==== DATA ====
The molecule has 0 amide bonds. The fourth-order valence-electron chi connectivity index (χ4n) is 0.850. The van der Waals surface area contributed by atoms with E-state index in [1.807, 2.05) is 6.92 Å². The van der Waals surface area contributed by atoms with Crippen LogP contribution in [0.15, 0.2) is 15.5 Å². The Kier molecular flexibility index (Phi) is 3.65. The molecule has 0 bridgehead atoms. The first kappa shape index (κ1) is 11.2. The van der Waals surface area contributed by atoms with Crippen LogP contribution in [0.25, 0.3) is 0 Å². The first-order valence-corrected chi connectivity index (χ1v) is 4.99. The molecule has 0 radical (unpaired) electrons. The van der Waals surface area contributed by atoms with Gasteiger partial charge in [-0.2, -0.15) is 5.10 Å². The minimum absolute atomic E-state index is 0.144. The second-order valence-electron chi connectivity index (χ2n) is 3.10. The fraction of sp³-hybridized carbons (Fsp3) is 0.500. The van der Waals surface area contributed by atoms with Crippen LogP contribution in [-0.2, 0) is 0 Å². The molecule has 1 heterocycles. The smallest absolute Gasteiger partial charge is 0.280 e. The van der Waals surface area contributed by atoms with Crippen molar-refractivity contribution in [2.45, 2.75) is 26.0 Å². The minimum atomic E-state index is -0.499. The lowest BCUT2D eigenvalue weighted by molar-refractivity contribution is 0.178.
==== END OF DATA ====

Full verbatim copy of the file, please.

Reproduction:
The molecule has 0 amide bonds. The fourth-order valence-electron chi connectivity index (χ4n) is 0.850. The van der Waals surface area contributed by atoms with E-state index in [1.807, 2.05) is 6.92 Å². The van der Waals surface area contributed by atoms with Crippen LogP contribution in [0.15, 0.2) is 15.5 Å². The Kier molecular flexibility index (Phi) is 3.65. The molecule has 0 bridgehead atoms. The first kappa shape index (κ1) is 11.2. The van der Waals surface area contributed by atoms with Crippen LogP contribution in [0.25, 0.3) is 0 Å². The first-order valence-corrected chi connectivity index (χ1v) is 4.99. The molecule has 0 radical (unpaired) electrons. The van der Waals surface area contributed by atoms with Gasteiger partial charge in [-0.2, -0.15) is 5.10 Å². The minimum absolute atomic E-state index is 0.144. The second-order valence-electron chi connectivity index (χ2n) is 3.10. The fraction of sp³-hybridized carbons (Fsp3) is 0.500. The van der Waals surface area contributed by atoms with Crippen LogP contribution in [-0.2, 0) is 0 Å². The molecule has 1 heterocycles. The smallest absolute Gasteiger partial charge is 0.280 e. The van der Waals surface area contributed by atoms with Crippen molar-refractivity contribution in [2.45, 2.75) is 26.0 Å². The minimum atomic E-state index is -0.499. The lowest BCUT2D eigenvalue weighted by molar-refractivity contribution is 0.178.